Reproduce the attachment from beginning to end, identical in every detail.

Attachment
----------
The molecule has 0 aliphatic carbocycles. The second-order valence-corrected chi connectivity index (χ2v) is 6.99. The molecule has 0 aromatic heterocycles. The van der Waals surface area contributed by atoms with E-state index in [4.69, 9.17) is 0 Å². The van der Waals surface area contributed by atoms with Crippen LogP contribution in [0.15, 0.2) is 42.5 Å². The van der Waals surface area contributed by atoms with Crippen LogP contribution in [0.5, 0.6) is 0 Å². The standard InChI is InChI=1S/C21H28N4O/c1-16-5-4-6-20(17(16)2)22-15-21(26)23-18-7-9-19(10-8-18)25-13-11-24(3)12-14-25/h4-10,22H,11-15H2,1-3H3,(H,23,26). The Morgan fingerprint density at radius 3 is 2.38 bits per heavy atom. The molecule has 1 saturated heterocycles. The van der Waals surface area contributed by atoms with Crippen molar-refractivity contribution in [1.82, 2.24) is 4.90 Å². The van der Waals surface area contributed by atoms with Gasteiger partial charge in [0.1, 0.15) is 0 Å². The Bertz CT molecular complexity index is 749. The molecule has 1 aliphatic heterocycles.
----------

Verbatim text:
The molecule has 0 aliphatic carbocycles. The second-order valence-corrected chi connectivity index (χ2v) is 6.99. The molecule has 0 aromatic heterocycles. The van der Waals surface area contributed by atoms with E-state index in [4.69, 9.17) is 0 Å². The van der Waals surface area contributed by atoms with Crippen LogP contribution in [0.15, 0.2) is 42.5 Å². The van der Waals surface area contributed by atoms with Crippen LogP contribution in [0.5, 0.6) is 0 Å². The standard InChI is InChI=1S/C21H28N4O/c1-16-5-4-6-20(17(16)2)22-15-21(26)23-18-7-9-19(10-8-18)25-13-11-24(3)12-14-25/h4-10,22H,11-15H2,1-3H3,(H,23,26). The Morgan fingerprint density at radius 3 is 2.38 bits per heavy atom. The molecule has 1 saturated heterocycles. The van der Waals surface area contributed by atoms with Crippen molar-refractivity contribution in [1.82, 2.24) is 4.90 Å². The van der Waals surface area contributed by atoms with Gasteiger partial charge in [0.1, 0.15) is 0 Å². The Bertz CT molecular complexity index is 749. The molecule has 1 aliphatic heterocycles.